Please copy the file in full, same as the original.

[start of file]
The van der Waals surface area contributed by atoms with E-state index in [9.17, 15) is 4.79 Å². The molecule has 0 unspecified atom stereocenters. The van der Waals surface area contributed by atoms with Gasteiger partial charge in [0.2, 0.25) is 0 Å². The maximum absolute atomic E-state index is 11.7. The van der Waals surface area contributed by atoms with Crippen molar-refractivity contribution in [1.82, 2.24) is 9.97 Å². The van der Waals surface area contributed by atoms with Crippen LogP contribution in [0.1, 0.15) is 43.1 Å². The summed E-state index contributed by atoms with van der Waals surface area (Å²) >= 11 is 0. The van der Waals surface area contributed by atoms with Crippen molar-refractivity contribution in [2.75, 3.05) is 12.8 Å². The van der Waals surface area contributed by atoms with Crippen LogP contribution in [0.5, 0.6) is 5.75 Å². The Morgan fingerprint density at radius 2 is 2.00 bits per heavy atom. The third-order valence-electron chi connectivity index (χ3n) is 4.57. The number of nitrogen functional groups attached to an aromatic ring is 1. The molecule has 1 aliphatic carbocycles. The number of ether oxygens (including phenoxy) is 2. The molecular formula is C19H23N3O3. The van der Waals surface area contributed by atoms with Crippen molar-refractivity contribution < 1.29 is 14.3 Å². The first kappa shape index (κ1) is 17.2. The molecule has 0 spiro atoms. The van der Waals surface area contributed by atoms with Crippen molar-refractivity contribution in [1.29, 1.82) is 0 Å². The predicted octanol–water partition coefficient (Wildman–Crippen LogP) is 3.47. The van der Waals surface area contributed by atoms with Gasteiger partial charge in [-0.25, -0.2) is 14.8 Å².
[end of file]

The van der Waals surface area contributed by atoms with E-state index in [9.17, 15) is 4.79 Å². The molecule has 0 unspecified atom stereocenters. The van der Waals surface area contributed by atoms with Gasteiger partial charge in [0.2, 0.25) is 0 Å². The maximum absolute atomic E-state index is 11.7. The van der Waals surface area contributed by atoms with Crippen molar-refractivity contribution in [1.82, 2.24) is 9.97 Å². The van der Waals surface area contributed by atoms with Crippen LogP contribution in [0.1, 0.15) is 43.1 Å². The summed E-state index contributed by atoms with van der Waals surface area (Å²) >= 11 is 0. The van der Waals surface area contributed by atoms with Crippen molar-refractivity contribution in [2.75, 3.05) is 12.8 Å². The van der Waals surface area contributed by atoms with Crippen LogP contribution in [0.5, 0.6) is 5.75 Å². The Morgan fingerprint density at radius 2 is 2.00 bits per heavy atom. The third-order valence-electron chi connectivity index (χ3n) is 4.57. The number of nitrogen functional groups attached to an aromatic ring is 1. The molecule has 1 aliphatic carbocycles. The number of ether oxygens (including phenoxy) is 2. The molecular formula is C19H23N3O3. The van der Waals surface area contributed by atoms with Crippen molar-refractivity contribution < 1.29 is 14.3 Å². The first kappa shape index (κ1) is 17.2. The molecule has 0 spiro atoms. The van der Waals surface area contributed by atoms with Crippen molar-refractivity contribution in [1.29, 1.82) is 0 Å². The predicted octanol–water partition coefficient (Wildman–Crippen LogP) is 3.47. The van der Waals surface area contributed by atoms with Gasteiger partial charge in [-0.25, -0.2) is 14.8 Å².